Friday, September 11, 2009

Puteoli Block Praetorians


Naturally. the vast majority of Roman sculpture and artifacts reside in museums in Europe and along the Mediterranean. However, the University of Pennsylvania Museum of Archaeology and Anthropology holds an object of keen interest to Roman military equipment studies. The Puteoli block was carved during the reign of Domitian and depicts his Praetorian guardsmen. One carries a shield emblazoned with a very nice vine and scorpion design. The scorpio, birth sign of Emperor Tiberius, often appeared on Praetorian equipment. Tiberius was so honored because he allowed the Praetorian camp to be built in Rome, centralizing their power. No other Roman legion appear to have used the scorpion emblem. A color interpretation of this shield blazon appears in The Praetorian Guard by Boris Rankov.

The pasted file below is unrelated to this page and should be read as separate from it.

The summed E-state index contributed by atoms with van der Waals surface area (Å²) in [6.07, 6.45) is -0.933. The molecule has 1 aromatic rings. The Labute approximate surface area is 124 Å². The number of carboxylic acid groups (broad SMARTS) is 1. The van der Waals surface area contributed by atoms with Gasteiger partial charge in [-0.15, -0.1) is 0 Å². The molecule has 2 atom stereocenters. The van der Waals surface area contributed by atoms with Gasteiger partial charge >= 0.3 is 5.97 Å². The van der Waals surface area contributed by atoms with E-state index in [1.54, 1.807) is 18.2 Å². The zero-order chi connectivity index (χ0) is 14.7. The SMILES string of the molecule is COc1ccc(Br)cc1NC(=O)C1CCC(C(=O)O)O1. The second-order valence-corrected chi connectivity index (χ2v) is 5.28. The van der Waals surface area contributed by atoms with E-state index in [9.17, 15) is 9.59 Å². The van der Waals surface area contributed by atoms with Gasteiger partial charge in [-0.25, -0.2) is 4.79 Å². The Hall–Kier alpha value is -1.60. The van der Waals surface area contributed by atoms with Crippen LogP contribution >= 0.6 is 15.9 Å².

The above photo of the other half of the Puteoli block is courtesy of Jasper Oorthuys. It is housed in Pergamon Museum in Berlin. Thanks, Jasper! Images of both these sections are rarely found on the internet, so I definitely appreciate your contribution!

For a detailed study of this monument see Flower, Harriet. "A Tale of Two Monuments: Domitian, Trajan, and Some Praetorians at Puteoli" in American Journal of Archaeology, Vol 105. No. 4, October 2001. pages 625 - 648.